The MIRIS facilitated efficient MIPO in all three fractures.
Radial and tibial lengths were restored within 2% of the length of the intact bone and postoperative frontal and sagittal plane angulation were within 3° of the normal contralateral limb for each of the fractures.
The dog that underwent revision surgery developed a surgical site infection 5 months following revision surgery, which necessitated implant removal.
All three dogs had excellent limb function at the time of the final evaluation.
Iatrogenic soft tissue trauma and disturbance of the fracture environment are limited as implants are applied via small plate insertion incisions made remote to the fracture site [1–7].
Purported advantages afforded by this technique include reduced operative times compared to open anatomic fracture reconstruction [2, 10], low infection rates due to the shorter duration of surgery and limited exposure of the fracture site [8, 11–14], and shorter times to union ascribed to maintenance of the fracture hematoma and preservation of periosteal blood supply [15–17].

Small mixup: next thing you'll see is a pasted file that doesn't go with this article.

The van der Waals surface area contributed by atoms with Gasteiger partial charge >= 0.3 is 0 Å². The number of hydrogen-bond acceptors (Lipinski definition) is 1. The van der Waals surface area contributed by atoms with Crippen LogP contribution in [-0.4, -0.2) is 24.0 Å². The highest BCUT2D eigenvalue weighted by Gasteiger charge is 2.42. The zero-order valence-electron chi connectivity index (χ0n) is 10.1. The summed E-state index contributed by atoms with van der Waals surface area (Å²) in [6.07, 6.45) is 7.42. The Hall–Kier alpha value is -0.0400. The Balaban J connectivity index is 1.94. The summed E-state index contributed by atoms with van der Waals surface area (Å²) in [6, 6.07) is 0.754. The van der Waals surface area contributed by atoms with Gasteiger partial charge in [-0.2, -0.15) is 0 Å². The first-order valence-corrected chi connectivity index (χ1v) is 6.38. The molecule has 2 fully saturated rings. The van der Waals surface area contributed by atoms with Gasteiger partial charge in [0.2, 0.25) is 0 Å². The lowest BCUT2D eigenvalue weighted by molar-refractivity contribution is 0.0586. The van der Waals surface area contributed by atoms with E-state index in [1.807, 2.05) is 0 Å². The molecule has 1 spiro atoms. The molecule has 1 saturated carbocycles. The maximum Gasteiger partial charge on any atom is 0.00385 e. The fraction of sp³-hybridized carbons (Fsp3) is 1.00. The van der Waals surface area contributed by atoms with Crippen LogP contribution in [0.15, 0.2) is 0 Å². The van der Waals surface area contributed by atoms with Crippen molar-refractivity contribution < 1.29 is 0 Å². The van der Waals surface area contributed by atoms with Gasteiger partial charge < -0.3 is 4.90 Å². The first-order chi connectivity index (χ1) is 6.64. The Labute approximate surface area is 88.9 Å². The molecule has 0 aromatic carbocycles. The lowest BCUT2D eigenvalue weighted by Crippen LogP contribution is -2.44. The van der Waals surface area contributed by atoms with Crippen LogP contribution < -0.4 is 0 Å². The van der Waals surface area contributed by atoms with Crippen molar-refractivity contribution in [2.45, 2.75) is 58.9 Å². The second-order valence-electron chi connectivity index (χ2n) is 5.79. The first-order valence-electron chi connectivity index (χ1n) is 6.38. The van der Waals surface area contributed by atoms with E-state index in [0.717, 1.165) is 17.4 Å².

A recent canine cadaveric study was performed comparing the use of the MIRIS and a two-ring circular construct to facilitate alignment and reduction during MIPO applications using a comminuted radius and ulna fracture model .
The MIRIS allowed for shorter reduction times and simplified plate placement, without compromise to fracture reduction and alignment .
Postoperatively, dogs were given intermittent intravenous methadone (0.1–0.2 mg/kg) boluses every 4–6 hours for 24 hours following surgery.
Colorado pain scores were assessed every 4 hours following surgery to discharge and used to direct the analgesic protocol.